Chalkboard Project is delighted to welcome Briana Babbitt to our team. As Chalkboard’s Operations Associate, she supports our team and partners to work ambitiously and effectively toward a more equitable and just Oregon.
Briana joins Chalkboard Project with a passion for fostering shared responsibility for the well-being of Oregon’s children. Through her past work at All Hands Raised and Reading Results, she has immersed herself in collective efforts to ensure racial equity in education throughout Multnomah County.
In this interview, Briana traces her sense of purpose back to her love of learning, to her eight cousins, and to the kinds of conversations that drive meaningful change.
What brings you to this work?
Growing up, I always loved school. Sometime during elementary school, I remember crying because I was tired of summer vacation and wanted to go back to school. I was very curious, and always enjoyed learning about new things. Ever since graduating from college, the work that excites me most still revolves around education.
In my extended family, I’m also the oldest of my generation: I have eight cousins between the ages of nine months and eleven years old, some of whom are Latinx and some of whom are white. There are so many systemic barriers that have caused some of them to start way behind the others before they even walk into kindergarten. It breaks my heart, and it drives me to figure out how to break down those barriers and make our systems more equitable.
You’ve dedicated your recent work to supporting closer ties between public schools and the communities they serve. Why is building that bridge so important?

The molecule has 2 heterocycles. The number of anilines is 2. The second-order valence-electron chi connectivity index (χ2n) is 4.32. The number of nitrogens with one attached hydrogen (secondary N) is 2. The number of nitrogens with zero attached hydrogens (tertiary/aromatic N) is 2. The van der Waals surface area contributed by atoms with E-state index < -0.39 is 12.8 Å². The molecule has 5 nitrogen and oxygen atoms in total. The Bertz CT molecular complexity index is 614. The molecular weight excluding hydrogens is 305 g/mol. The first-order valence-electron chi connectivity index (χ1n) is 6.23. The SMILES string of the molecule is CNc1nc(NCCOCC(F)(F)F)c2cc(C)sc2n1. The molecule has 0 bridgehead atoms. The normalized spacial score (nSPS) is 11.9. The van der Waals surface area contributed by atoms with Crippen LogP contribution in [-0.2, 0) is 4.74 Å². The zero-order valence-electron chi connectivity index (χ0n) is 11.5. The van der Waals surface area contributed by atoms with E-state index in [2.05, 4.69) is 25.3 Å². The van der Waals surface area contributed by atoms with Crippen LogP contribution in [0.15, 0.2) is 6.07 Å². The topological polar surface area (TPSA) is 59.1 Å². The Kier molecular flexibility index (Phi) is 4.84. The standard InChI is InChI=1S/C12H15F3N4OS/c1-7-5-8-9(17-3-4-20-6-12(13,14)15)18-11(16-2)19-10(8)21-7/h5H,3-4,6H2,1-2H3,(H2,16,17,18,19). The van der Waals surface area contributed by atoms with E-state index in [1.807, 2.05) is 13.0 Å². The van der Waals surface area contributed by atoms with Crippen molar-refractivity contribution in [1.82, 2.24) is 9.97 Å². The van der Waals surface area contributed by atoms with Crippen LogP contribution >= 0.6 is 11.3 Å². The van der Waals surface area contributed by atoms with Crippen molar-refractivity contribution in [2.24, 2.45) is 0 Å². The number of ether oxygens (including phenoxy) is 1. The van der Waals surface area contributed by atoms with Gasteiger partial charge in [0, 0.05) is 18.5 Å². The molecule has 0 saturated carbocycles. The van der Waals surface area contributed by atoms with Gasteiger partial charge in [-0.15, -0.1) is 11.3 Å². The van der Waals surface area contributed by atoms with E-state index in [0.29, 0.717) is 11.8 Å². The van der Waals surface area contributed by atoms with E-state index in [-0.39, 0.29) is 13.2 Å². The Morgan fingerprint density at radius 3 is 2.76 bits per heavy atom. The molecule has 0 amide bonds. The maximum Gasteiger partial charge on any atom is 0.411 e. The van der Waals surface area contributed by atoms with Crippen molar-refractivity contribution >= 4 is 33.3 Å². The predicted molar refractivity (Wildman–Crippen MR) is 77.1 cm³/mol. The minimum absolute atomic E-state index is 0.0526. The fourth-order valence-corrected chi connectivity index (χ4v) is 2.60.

Our children are our future, and public schools don’t have to do everything by themselves. We ask schools to do so much with high expectations—not just teaching students, but also providing food, a safe place to be, and caring adult relationships, among other things. There are many people and organizations who care deeply about our students, and aligning our work helps everyone.
Since the pandemic began and the movement for racial justice has swelled, what do you see that’s most heartening to you?
Among my white and white-passing friends, I’ve seen a lot more honest and nuanced conversations about the importance of Black Lives Matter, of amplifying Black voices, of the need to make sure that the protests you’re going to are led by Black organizers. As non-Black people, it’s our job to educate those closest to us and acknowledge that we all have been brought up surrounded by white supremacy. Unlearning those ideals takes time, but we’re insisting on learning and doing better.
Where do you draw inspiration?
Oregon’s students—especially our students of color, who persist despite having so many obstacles to overcome. And I am constantly inspired by colleagues, acquaintances, family, and friends who continue to show up and put in the hard work. I love when I meet someone new and as I get to know them, I learn that they’re a school counselor, or work for another local nonprofit, or that their grandmother was an elementary school teacher (mine was!). There is a huge community that cares about the lives of our kids.